Solidarity 147, 12 March 2009

Probation Service: Build support for a ballot

PROBATION SERVICE: Probation areas up and down the country are facing huge cuts in government funding. Redundancies are already on the cards in several areas along with attacks on terms and conditions.

Workers Climate Action speak at RMT

UNIONS AND CLIMATE CHANGE: Workers’ Climate Action were invited to speak at the RMT young members’ conference on 1 March. Bob Sutton went to made the case that young rail and maritime workers are in a position to make a massive difference on the issue of ecological damage both as an industrially strong and organised section of the working class but also as having a grip on the future of what is one of the key questions in any programme of transition to a low carbon economy, that of transport.

Further Action at Staythorpe

Engineering construction: Workers demonstrated outside the Staythorpe power station construction site, in Nottinghamshire, again on Wednesday 11 March. But Unite union officials seem to be quietly encouraging a winding-down of the action.

Most of the workers currently on the site are Spanish workers, reportedly non-union and walled off from access by trade unionists, employed by two Spanish sub-contractors. The demonstrations are for labour for future phases of the contract to be hired locally under the national union agreement for engineering construction.

Vote John Moloney for PCS Deputy General Secretary

The coming election for Deputy General Secretary of the civil service union PCS will be a choice between the old centre-right of the union and a candidate, AWL member John Moloney, backed by the Independent Left.

The PCS union “machine”, though on paper left wing — dominated by the Socialist Party — will be backing the centre-right candidate, Hugh Lanning.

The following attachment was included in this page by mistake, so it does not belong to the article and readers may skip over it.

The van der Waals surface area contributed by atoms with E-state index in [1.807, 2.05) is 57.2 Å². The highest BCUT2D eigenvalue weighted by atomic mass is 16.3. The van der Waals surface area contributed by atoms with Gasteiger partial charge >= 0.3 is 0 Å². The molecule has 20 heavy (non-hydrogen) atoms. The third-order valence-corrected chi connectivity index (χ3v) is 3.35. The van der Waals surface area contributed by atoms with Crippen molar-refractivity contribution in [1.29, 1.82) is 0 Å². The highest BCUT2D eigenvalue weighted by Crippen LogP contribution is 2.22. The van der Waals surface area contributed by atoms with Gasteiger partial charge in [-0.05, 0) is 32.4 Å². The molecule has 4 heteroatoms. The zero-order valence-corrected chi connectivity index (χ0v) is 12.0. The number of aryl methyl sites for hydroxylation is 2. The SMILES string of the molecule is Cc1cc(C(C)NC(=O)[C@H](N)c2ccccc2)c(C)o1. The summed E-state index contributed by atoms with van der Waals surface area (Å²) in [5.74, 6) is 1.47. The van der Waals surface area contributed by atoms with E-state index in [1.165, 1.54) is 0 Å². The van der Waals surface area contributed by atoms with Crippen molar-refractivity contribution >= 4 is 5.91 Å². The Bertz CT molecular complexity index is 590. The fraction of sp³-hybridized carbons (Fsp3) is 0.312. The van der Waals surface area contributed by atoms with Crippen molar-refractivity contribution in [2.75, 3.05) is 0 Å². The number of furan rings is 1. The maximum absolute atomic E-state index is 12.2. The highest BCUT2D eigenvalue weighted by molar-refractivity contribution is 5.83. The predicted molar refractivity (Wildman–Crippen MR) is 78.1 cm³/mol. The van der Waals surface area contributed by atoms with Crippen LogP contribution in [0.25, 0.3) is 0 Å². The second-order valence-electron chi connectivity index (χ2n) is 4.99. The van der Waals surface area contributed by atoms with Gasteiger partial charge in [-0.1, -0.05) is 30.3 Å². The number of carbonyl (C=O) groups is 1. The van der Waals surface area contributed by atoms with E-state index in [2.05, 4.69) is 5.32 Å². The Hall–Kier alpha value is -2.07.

What “quantitative easing” means


Martin Thomas

The Bank of England’s move in early March to a new monetary tactic — “quantitative easing” — came alongside much economic-disaster news.

The banks “bailed out” so lavishly last year still need more bailing out. Lloyds TSB, which was supposed to be a “strong” bank capable of saving HBOS by buying it out with Government aid, turns out to be as much a basket case as any other.

In the USA, giants like Citigroup are in deep trouble, and conservative politicians talk about nationalisation.

For jobs, fight the bosses, not other workers!

An Appeal by Socialists and Trade Unionists

As the recession brings attacks on jobs, wages and conditions, we are determined to fight back, and to support our fellow workers who do so, for example in the recent engineering construction walkouts.

We demand:

• Jobs for all workers

• Work or full pay

• Pay to be levelled up to the best rates

• Direct recruitment of labour by the companies or by principal contractors, rather than the use of subcontractors, wherever possible

• Union agreements to be enforced without exemptions for contractors

Obama sets plans for Iraq pull-out


Rhodri Evans

On 27 February new US president Barack Obama announced his detailed plans for Iraq.

Small reductions in US troop levels have already started. After them the US military presence will remain large — 120,000-plus — until after the Iraqi elections scheduled for December 2009.

Then faster withdrawal is planned, and “combat” operations are due to end by 31 August 2010.

World News in Brief


Thousands of workers have rallied in Tokyo demanding job security and wage rises.

Japan’s economy is in its worst condition for three decades, with several large firms announcing job losses. The rally, organised by the Japanese equivalent of the TUC, represents a markedly different approach to that taken by many union leaders in the UK (such as those of the GMB and USDAW) who have meekly accepted job losses and have reduced the union’s role to that of mitigating the impact of forced redundancies.

Act to reverse climate change now


Riki Lane

Riki Lane reports from Melbourne

“Black Saturday”, 7 February 2009, was Australia’s greatest fire disaster. Unstoppable fires at over 1200C, driven by winds of up to 100 km/h on a 46ºC day, wiped small communities off the map. At least 210 people died. 2000 houses were burned down, another 2000 made uninhabitable, 7000 people made homeless.

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